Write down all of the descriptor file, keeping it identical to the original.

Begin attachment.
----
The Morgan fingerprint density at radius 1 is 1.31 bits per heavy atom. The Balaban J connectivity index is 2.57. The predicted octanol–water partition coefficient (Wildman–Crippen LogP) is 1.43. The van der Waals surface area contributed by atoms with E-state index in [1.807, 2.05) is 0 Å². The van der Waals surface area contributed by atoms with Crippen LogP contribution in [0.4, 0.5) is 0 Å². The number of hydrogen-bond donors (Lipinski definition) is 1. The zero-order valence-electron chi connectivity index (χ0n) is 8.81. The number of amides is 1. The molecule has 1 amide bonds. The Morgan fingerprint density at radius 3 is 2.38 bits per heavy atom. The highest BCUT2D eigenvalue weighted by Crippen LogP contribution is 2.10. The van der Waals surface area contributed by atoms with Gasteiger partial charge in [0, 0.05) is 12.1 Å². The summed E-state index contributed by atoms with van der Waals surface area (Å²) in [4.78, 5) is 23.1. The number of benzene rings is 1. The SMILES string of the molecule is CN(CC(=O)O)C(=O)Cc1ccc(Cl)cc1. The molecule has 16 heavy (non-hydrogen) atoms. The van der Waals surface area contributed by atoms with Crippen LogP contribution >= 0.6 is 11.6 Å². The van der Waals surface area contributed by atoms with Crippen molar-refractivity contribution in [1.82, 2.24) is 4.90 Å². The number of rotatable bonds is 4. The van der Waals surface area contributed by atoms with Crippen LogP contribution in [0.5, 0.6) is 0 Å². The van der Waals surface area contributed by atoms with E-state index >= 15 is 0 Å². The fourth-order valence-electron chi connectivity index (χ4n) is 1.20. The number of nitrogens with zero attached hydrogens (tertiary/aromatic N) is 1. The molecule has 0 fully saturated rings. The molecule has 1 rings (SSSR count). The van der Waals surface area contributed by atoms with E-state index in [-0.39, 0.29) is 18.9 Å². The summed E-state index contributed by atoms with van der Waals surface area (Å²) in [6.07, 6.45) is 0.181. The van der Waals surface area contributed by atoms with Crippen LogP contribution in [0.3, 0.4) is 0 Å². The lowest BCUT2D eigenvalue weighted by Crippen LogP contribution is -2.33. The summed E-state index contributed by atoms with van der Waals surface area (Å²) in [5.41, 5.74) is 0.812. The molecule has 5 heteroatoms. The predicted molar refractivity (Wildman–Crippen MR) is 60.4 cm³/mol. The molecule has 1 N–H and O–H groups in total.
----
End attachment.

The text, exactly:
The Morgan fingerprint density at radius 1 is 1.31 bits per heavy atom. The Balaban J connectivity index is 2.57. The predicted octanol–water partition coefficient (Wildman–Crippen LogP) is 1.43. The van der Waals surface area contributed by atoms with E-state index in [1.807, 2.05) is 0 Å². The van der Waals surface area contributed by atoms with Crippen LogP contribution in [0.4, 0.5) is 0 Å². The number of hydrogen-bond donors (Lipinski definition) is 1. The zero-order valence-electron chi connectivity index (χ0n) is 8.81. The number of amides is 1. The molecule has 1 amide bonds. The Morgan fingerprint density at radius 3 is 2.38 bits per heavy atom. The highest BCUT2D eigenvalue weighted by Crippen LogP contribution is 2.10. The van der Waals surface area contributed by atoms with Gasteiger partial charge in [0, 0.05) is 12.1 Å². The summed E-state index contributed by atoms with van der Waals surface area (Å²) in [4.78, 5) is 23.1. The number of benzene rings is 1. The SMILES string of the molecule is CN(CC(=O)O)C(=O)Cc1ccc(Cl)cc1. The molecule has 16 heavy (non-hydrogen) atoms. The van der Waals surface area contributed by atoms with Crippen LogP contribution >= 0.6 is 11.6 Å². The van der Waals surface area contributed by atoms with Crippen molar-refractivity contribution in [1.82, 2.24) is 4.90 Å². The number of rotatable bonds is 4. The van der Waals surface area contributed by atoms with Crippen LogP contribution in [0.5, 0.6) is 0 Å². The van der Waals surface area contributed by atoms with E-state index >= 15 is 0 Å². The fourth-order valence-electron chi connectivity index (χ4n) is 1.20. The number of nitrogens with zero attached hydrogens (tertiary/aromatic N) is 1. The molecule has 0 fully saturated rings. The molecule has 1 rings (SSSR count). The van der Waals surface area contributed by atoms with E-state index in [-0.39, 0.29) is 18.9 Å². The summed E-state index contributed by atoms with van der Waals surface area (Å²) in [6.07, 6.45) is 0.181. The van der Waals surface area contributed by atoms with Crippen LogP contribution in [0.3, 0.4) is 0 Å². The lowest BCUT2D eigenvalue weighted by Crippen LogP contribution is -2.33. The summed E-state index contributed by atoms with van der Waals surface area (Å²) in [5.41, 5.74) is 0.812. The molecule has 5 heteroatoms. The predicted molar refractivity (Wildman–Crippen MR) is 60.4 cm³/mol. The molecule has 1 N–H and O–H groups in total.